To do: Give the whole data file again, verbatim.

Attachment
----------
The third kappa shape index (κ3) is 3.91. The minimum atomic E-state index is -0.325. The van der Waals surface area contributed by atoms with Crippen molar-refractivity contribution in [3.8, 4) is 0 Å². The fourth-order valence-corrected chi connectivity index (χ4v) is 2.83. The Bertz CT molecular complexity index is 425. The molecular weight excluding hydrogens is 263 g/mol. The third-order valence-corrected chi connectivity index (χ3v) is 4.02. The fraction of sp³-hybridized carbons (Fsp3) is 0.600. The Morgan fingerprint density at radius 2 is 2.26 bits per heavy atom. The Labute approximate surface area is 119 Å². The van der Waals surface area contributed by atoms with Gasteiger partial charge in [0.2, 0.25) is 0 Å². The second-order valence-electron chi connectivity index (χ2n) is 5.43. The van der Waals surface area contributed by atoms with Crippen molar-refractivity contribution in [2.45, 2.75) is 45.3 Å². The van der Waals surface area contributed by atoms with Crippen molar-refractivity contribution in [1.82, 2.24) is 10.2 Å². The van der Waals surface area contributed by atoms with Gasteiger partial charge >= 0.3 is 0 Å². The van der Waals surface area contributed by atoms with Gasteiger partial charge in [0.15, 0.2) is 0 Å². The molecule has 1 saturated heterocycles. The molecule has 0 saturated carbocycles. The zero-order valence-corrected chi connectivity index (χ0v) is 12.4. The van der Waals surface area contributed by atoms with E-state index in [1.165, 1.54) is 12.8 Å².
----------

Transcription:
The third kappa shape index (κ3) is 3.91. The minimum atomic E-state index is -0.325. The van der Waals surface area contributed by atoms with Crippen molar-refractivity contribution in [3.8, 4) is 0 Å². The fourth-order valence-corrected chi connectivity index (χ4v) is 2.83. The Bertz CT molecular complexity index is 425. The molecular weight excluding hydrogens is 263 g/mol. The third-order valence-corrected chi connectivity index (χ3v) is 4.02. The fraction of sp³-hybridized carbons (Fsp3) is 0.600. The Morgan fingerprint density at radius 2 is 2.26 bits per heavy atom. The Labute approximate surface area is 119 Å². The van der Waals surface area contributed by atoms with Gasteiger partial charge in [0.2, 0.25) is 0 Å². The second-order valence-electron chi connectivity index (χ2n) is 5.43. The van der Waals surface area contributed by atoms with Crippen molar-refractivity contribution in [2.45, 2.75) is 45.3 Å². The van der Waals surface area contributed by atoms with Crippen molar-refractivity contribution in [1.82, 2.24) is 10.2 Å². The van der Waals surface area contributed by atoms with Gasteiger partial charge >= 0.3 is 0 Å². The van der Waals surface area contributed by atoms with Gasteiger partial charge in [0.15, 0.2) is 0 Å². The molecule has 1 saturated heterocycles. The molecule has 0 saturated carbocycles. The zero-order valence-corrected chi connectivity index (χ0v) is 12.4. The van der Waals surface area contributed by atoms with E-state index in [1.165, 1.54) is 12.8 Å².